Ghostly images of hidden treasure. How many data files, books, music, pictures, videos, financial or work-related digital records do you have stored online? What are those digital assets worth? In a recent survey, McAfee, an internet security provider, discovered that United States internet users valued their digital assets at $55,000 on average, about $18,000 more than the average worldwide[v]. These assets included both original and purchased digital products such as graphic arts, books, music, as well as social-media account content. What would happen to those assets if you died? Unlike physical assets or those with paper records, digital assets can be invisible to the executor of your estate and vulnerable to loss.
Digital estate planning is an emerging area of concern. No federal laws govern passage of online assets at death or grant post-mortem access to social-media or email accounts. At the state level, only Connecticut, Rhode Island, Indiana, Oklahoma, and Idaho have any form of digital estate law[vi]. Although efforts are underway to develop uniform state law, that will take time to develop. Meanwhile, individuals must take specific action to protect and pass digital assets for preservation or sale. National Underwriter’s Tools and Techniques of Estate Planning[vii], provides some guidance in digital estate planning:
- Create a written inventory of all digital assets that have value. Consider files that might have commercial value such as blogs, domain names, graphic designs, or media files, personal online financial accounts and files that have importance to family such as photo and video records.
- Work with legal counsel and provide authority for another to take action regarding digital assets in estate documents such as in a power of attorney, a will or trust.
- Maintain a current and inclusive list of usernames and passwords for all digital accounts in a secure location. Depending on individual desires and circumstances, this location could be with a lawyer, within a safe deposit box, a trusted friend or family member, or other secure location.
- Realize the nature of each digital asset may affect potential for transfer. For example, access to and use of electronic books and music downloads is typically limited to the original purchaser and not transferrable.
- To protect privacy, tight restrictions exist regarding who can access accounts and under what circumstances. License agreement terms can differ among service providers and must be read carefully. Terms for Google’s Gmail accounts state access “may” be given “in rare cases” to an “authorized representative” of the decedent, but the final decision rests with Google[viii]. MSN Hotmail will provide content of a deceased user’s account on a data DVD to the deceased’s next of kin once Microsoft receives required supporting documentation.[ix] Facebook allows a verified family member to either “memoralize” or remove the deceased person’s account.[x]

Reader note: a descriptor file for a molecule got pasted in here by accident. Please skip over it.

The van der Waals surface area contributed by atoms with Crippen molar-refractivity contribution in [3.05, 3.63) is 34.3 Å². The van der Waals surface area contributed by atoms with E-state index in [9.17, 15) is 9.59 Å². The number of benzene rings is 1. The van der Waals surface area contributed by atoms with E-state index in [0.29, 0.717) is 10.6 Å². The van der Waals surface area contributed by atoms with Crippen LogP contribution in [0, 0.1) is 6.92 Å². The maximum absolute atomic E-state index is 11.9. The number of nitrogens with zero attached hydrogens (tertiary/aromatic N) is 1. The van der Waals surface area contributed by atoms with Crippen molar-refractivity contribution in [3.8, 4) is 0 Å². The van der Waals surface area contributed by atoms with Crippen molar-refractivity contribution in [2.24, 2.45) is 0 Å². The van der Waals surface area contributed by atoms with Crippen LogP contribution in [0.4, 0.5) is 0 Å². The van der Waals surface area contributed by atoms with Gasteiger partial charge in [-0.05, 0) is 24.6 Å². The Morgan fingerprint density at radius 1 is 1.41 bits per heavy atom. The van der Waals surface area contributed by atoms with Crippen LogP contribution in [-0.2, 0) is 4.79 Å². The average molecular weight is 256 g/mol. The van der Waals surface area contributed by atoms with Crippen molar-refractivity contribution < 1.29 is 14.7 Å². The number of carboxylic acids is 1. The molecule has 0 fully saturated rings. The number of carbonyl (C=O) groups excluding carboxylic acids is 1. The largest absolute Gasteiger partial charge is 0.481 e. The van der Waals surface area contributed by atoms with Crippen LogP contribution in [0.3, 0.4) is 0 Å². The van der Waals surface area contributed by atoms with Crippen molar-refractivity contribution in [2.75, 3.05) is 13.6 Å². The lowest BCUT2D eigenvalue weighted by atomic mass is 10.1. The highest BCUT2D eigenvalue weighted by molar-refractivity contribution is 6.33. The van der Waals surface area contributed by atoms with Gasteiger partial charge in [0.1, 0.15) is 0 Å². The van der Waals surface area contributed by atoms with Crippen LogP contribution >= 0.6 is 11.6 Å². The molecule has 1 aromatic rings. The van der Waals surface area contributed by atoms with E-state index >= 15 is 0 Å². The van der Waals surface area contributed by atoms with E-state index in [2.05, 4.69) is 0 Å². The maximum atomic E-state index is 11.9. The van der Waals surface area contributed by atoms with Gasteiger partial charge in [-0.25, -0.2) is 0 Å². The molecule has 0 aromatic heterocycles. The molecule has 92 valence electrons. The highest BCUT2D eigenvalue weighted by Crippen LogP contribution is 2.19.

As this important area of law continues to develop, it will be essential for individuals and families to watch legal developments in their own state and to be proactive in planning eventual transfer of valuable digital assets. Clearly, as technology continues to advance, consumer vigilance remains important in protecting privacy and insuring protection of all forms of assets – digital as well as physical. The time-honored admonition “buyer beware” must be extend to “web user beware” as well.
[i] Pumphrey, C. (2013). How do advertisers show me custom ads? Retrieved October 6, 2013 from http://computer.howstuffworks.com/advertiser-custom-ads.htm
[ii] Network Adversiting Organization (2012). Consumer opt-out. Retrieved October 6, 2013 from http://www.networkadvertising.org/choices/#completed.
[iii] Specific policies of each service provider regarding use of customer data for advertising purposes would need to be checked for terms. For example, Google’s policy may be accessed at http://www.networkadvertising.org/choices/#completed; Yahool!’s at http://info.yahoo.com/privacy/us/yahoo/opt_out/targeting/; and Facebook’s at https://www.facebook.com/full_data_use_policy#personalizedads
[iv] Levin, A. (2013, August 18) 9 household products that may be spying on you. ABC News. Retreived October 6, 2013 from http://abcnews.go.com/Business/household-products-spying/story?id=19974898
[v] Coulter, F. (2011, September 27). McAfee Reveals average intenet user has more than $37,000 in underprotected ‘digial assets’. McAfee, Inc. Retreived October 6, 2013 from http://www.mcafee.com/us/about/news/2011/q3/20110927-01.aspx
[vi] More details regarding existing digital estate planning law at the state level can be found at Digital Estate Resource’s web site: http://www.digitalestateresource.com/law/
[vii] Leimberg, S. R., Ellis, J. H., Eisner, L., Kandell, S. N., Miller, R. G., Polacek, T. C., & Rosenbloom, M. S. (2013). The Tools and Techniques of Estate Planning, 16th Edition. Erlanger, KY: The National Underwriter Company.
[viii] For Google’s Gmail policy, see https://support.google.com/mail/answer/14300?hl=en.
[ix] For Microsoft’s MSN Hotmail policy, see http://answers.microsoft.com/en-us/windowslive/forum/hotmail-profile/my-family-member-died-recently-is-in-coma-what-do/308cedce-5444-4185-82e8-0623ecc1d3d6.
[x] For Facebook’s policies regarding treatment of the account of a deceased person, see http://www.facebook.com/help/150486848354038.